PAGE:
This is not the latest CarbonTracker update! Link to latest.
Executive Summary (CT2009)
We present the fourth release of a combined measurement and modeling system that keeps track of the emissions ("sources") and removal ("sinks") of atmospheric CO2 globally from January 2000 through December 2008. CarbonTracker 2009 (released on 9 November 2009) incorporates several improvements over the previous release.
  1. We have added several observation sites within North America. Quasi-continuous measurements at Lac Labiche, Alberta, Canada and East Trout Lake, Saskatchewan, Canada have been provided by Environment Canada (EC). ESRL also adds quasi-continuous measurements from towers in Boulder, Colorado; Beech Island, South Carolina in collaboration with Savannah River National Laboratory and University of Georgia; Shenandoah National Park, Virginia in collaboration with University of Virginia, Department of Environmental Sciences; and Walnut Grove, California in collaboration with DOE Environmental Energy Technologies Division at Lawrence Berkeley National Laboratory.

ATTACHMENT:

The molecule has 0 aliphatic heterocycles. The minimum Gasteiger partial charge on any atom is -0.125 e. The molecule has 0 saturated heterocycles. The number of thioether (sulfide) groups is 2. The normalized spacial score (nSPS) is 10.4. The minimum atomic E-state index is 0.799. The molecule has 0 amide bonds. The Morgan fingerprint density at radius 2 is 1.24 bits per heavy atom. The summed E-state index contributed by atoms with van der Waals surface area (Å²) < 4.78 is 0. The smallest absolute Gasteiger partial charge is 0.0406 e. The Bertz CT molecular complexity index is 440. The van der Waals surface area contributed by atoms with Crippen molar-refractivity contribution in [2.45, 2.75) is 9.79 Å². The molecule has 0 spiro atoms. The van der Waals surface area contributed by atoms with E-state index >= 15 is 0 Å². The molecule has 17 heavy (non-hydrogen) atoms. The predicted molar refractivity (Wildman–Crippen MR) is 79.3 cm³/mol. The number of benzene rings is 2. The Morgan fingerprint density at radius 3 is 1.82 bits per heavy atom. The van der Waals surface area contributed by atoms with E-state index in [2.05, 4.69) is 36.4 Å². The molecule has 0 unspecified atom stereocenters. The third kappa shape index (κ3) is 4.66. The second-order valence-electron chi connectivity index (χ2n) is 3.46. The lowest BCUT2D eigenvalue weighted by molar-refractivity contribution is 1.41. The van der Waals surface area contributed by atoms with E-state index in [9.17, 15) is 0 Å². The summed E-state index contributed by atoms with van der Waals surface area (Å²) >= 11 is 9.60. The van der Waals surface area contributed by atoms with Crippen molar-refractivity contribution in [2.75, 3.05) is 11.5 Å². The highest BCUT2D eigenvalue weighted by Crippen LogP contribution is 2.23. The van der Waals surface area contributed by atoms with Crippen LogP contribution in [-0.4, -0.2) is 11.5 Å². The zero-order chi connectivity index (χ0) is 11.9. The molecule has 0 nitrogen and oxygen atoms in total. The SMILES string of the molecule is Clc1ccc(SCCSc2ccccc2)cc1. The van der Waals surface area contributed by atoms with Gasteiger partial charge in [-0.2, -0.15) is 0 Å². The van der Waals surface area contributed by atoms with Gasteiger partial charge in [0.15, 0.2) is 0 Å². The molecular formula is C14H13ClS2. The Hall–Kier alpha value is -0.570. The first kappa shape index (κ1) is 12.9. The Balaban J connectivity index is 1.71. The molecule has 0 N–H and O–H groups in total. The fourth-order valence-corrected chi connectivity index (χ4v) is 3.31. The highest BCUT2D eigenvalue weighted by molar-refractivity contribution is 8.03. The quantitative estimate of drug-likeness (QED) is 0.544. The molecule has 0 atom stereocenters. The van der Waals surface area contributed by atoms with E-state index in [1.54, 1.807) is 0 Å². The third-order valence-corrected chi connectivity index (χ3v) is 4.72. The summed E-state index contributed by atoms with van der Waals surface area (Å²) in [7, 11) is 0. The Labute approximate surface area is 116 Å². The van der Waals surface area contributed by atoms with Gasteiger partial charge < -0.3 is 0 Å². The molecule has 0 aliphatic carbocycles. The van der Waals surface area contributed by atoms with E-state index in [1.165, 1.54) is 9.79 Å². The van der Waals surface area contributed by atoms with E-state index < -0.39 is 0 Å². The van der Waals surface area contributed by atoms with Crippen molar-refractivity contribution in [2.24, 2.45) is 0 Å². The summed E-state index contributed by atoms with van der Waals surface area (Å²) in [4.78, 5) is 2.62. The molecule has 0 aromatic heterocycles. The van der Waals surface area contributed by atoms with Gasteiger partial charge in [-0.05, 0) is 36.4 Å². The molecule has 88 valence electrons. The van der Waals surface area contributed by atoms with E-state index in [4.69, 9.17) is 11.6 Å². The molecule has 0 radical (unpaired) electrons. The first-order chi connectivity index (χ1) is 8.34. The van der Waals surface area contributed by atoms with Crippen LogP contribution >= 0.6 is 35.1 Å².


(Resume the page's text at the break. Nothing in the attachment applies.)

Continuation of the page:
2. Global resolution of the TM5 atmospheric transport model used in CarbonTracker has improved from 6° longitude x 4° latitude to 3° x 2°.
  3. First-guess fluxes from the terrestrial biosphere model and the air-sea flux model are now available in binary format, so that the changes that CarbonTracker estimates can be analyzed by interested users.
  4. Optimized fluxes are presented at two different scales: the 1° longitude by 1° latitude distribution used in previous CarbonTracker releases, and a distribution at "ecoregion" scale. Ecoregions, described in detail here, are the native scale at which CarbonTracker performs its optimization. Showing fluxes at this scale--without the within-region patterning derived from underlying models--is in some ways a more direct way of presenting CarbonTracker's results.